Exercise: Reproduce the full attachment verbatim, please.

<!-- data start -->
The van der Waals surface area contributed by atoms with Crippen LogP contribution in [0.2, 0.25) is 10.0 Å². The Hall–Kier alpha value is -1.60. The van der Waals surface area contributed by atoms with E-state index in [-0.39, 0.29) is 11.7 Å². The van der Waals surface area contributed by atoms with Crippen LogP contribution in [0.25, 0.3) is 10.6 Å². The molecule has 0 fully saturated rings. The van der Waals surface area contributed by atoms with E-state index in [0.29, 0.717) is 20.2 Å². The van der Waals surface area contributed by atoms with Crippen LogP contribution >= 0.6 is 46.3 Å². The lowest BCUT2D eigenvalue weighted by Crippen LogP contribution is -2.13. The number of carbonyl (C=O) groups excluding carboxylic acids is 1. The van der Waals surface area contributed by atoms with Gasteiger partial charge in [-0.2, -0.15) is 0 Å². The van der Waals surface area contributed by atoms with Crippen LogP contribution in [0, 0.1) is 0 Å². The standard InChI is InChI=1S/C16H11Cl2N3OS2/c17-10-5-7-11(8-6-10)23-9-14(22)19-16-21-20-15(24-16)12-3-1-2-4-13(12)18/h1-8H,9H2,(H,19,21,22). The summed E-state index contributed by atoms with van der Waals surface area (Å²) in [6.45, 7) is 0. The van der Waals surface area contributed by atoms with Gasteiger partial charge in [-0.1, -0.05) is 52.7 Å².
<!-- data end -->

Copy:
The van der Waals surface area contributed by atoms with Crippen LogP contribution in [0.2, 0.25) is 10.0 Å². The Hall–Kier alpha value is -1.60. The van der Waals surface area contributed by atoms with E-state index in [-0.39, 0.29) is 11.7 Å². The van der Waals surface area contributed by atoms with Crippen LogP contribution in [0.25, 0.3) is 10.6 Å². The molecule has 0 fully saturated rings. The van der Waals surface area contributed by atoms with E-state index in [0.29, 0.717) is 20.2 Å². The van der Waals surface area contributed by atoms with Crippen LogP contribution >= 0.6 is 46.3 Å². The lowest BCUT2D eigenvalue weighted by Crippen LogP contribution is -2.13. The number of carbonyl (C=O) groups excluding carboxylic acids is 1. The van der Waals surface area contributed by atoms with Gasteiger partial charge in [-0.2, -0.15) is 0 Å². The van der Waals surface area contributed by atoms with Crippen LogP contribution in [0, 0.1) is 0 Å². The standard InChI is InChI=1S/C16H11Cl2N3OS2/c17-10-5-7-11(8-6-10)23-9-14(22)19-16-21-20-15(24-16)12-3-1-2-4-13(12)18/h1-8H,9H2,(H,19,21,22). The summed E-state index contributed by atoms with van der Waals surface area (Å²) in [6.45, 7) is 0. The van der Waals surface area contributed by atoms with Gasteiger partial charge in [-0.1, -0.05) is 52.7 Å².